Go Down

Topic: Where to begin and what is what? (Read 2574 times) previous topic - next topic


Hay all.
I have bought a Arduino Uno but is still waiting for it. Will get it tomorrow. I want to know from all of you is where to begin. I have no knowledge of anything about pc programming, code, and so on. I have been playing with rc stuff and converted rc servos to work with encoders but that is it. Can someone please explain how to start with all this and give me a layout off what is what?
I have the following.
1 Arduino Uno (In post...)
2 A thing that has "Betemcu.cn" written on it with a usb port on the other side of the wire.
3 2x  of this product  "Double H driver module uses ST L298N dual full-bridge driver, an integrated monolithic circuit in a 15- lead Multi watt and PowerSO20 packages. It is a high voltage, high current dual full-bridge driver designed to accept standard TTL logic levels and drive inductive loads such as relays, solenoids, DC and stepping motors. Two enable inputs are provided to enable or disable the device independently of the input signals. The emitters of the lower transistors of each bridge are connected together and the corresponding external terminal can be used for the connection of an external sensing resistor. An additional supply input is provided so that the logic works at a lower voltage."

I am a total noob so please help. My hopes are to drive dc motors with position control via a rotary encoder and control 2x stepper motors.
Sorry for being stupid, but I must begin somewhere.


Hey, welcome to the addiction.  :-)  Sorry, this is kind of a late reply.

Download the Arduino software if you haven't yet.  Get used to the IDE, and check out the example sketches.  Don't aim too high at first, or else you'll most likely get frustrated.  Your first few experiments should be on the order of getting an LED to blink.

There are dozens of great first-day-with-Arduino tutorials online.  I recommend the Adafruit tutorials.  Have you done any programming before?  How are you with electronics?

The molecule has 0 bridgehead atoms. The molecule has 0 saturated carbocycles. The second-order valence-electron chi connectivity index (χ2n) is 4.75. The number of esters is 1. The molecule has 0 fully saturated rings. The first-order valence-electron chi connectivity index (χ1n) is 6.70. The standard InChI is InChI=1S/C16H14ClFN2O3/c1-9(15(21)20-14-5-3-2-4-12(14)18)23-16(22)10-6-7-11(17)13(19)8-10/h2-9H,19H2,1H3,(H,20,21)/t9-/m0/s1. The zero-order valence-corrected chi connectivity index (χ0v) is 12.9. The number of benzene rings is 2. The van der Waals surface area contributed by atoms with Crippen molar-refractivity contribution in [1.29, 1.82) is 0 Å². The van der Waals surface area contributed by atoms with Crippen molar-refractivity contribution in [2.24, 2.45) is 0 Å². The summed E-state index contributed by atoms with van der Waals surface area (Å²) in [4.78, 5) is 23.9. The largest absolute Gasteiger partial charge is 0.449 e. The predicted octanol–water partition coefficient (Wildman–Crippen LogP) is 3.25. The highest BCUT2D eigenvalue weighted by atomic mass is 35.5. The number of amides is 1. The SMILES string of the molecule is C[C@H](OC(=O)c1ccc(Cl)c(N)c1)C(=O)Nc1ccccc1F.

I would guess your device #2 is an ICSP programmer, but I would need more info to be sure.  ICSP is used to program raw chips if you ever decide to breadboard unprogrammed AVR microprocessors (e.g., taking the CPU chip off the Uno board, that is.)  That's a little more advanced, and not strictly necessary since the Uno board gives you a way to talk to the AVR chip via USB.  But, if you get into this and start making your own standalone circuits, you'll use it a lot.

BTW, in case you're not aware already, Atmel makes the AVR line of microprocessors.  "AVR" is the family, kind of like an Intel Core i7 is an "x86" family CPU.  There are 8-bit and 32-bit AVRs, just like there are 32-bit (x86) and 64-bit (x64 or x86-64) Intel and AMD CPUs.  In the 8-bit AVR family, there are ATtiny and ATmega lines.  The Tinys are smaller and more limited, but still fairly powerful.  The Megas have more hardware features -- I/O pins, hardware serial UARTs, more memory, etc.  They're all based on a similar core architecture and share more similarities than differences.

Arduino is a project to provide a starter kit environment of hardware and software to make AVR programming easier.  It's based on C/C++, uses completely standard syntax, but hides some of the housekeeping chores from you so you can focus on rapid development.  It's very powerful, while still being more user-friendly than traditional microprocessor development.  But, if you ever want to get closer to the hardware, you can download AVR Studio and code in plain vanilla C, C++, or ASM as well, without everything you've learned being wasted effort.

As for hardware, the Uno uses the ATmega 328P chip specifically, which is one of the middle-range 8-bit AVRs.  Other common Arduino-land micros are (from least powerful to most) the ATmega 8A, ATmega 168, and ATmega 2560.

The H-bridge is your motor driver.  The AVR chip itself is not capable of high-current output, so connecting a motor directly to the output pins will lead to broken hardware and sadness.  The H-bridge takes low-level control signals from the Uno and drives your power-hungry devices off a more capable power supply.

So that should clear up some initial stuff.  Feel free to ask when you have more specific questions.  This is a very friendly and helpful forum, so don't feel under-qualified to be here.  As long as you make an honest effort, the members here will go to lengths to help you out.


Just look on the website:
For reference: http://arduino.cc/en/Reference/HomePage
For tutorials: http://arduino.cc/en/Tutorial/HomePage

Also this (http://playground.arduino.cc/uploads/Main/arduino_notebook_v1-1.pdf) notebook really helped me when I started Arduino.

Oh yes, and as SirNickity said, Arduino is an addiction :).
Good luck,


yeah,i agree,This is a very friendly and helpful forum, so don't feel under-qualified to be here.thanks

Andries Steketee

Hello Sledge 21 and all the others...

Also this (http://playground.arduino.cc/uploads/Main/arduino_notebook_v1-1.pdf) notebook really helped me when I started Arduino.

I wish someone pointed me out on the notebook.pdf but it happened now thanks for that Jared.


Go Up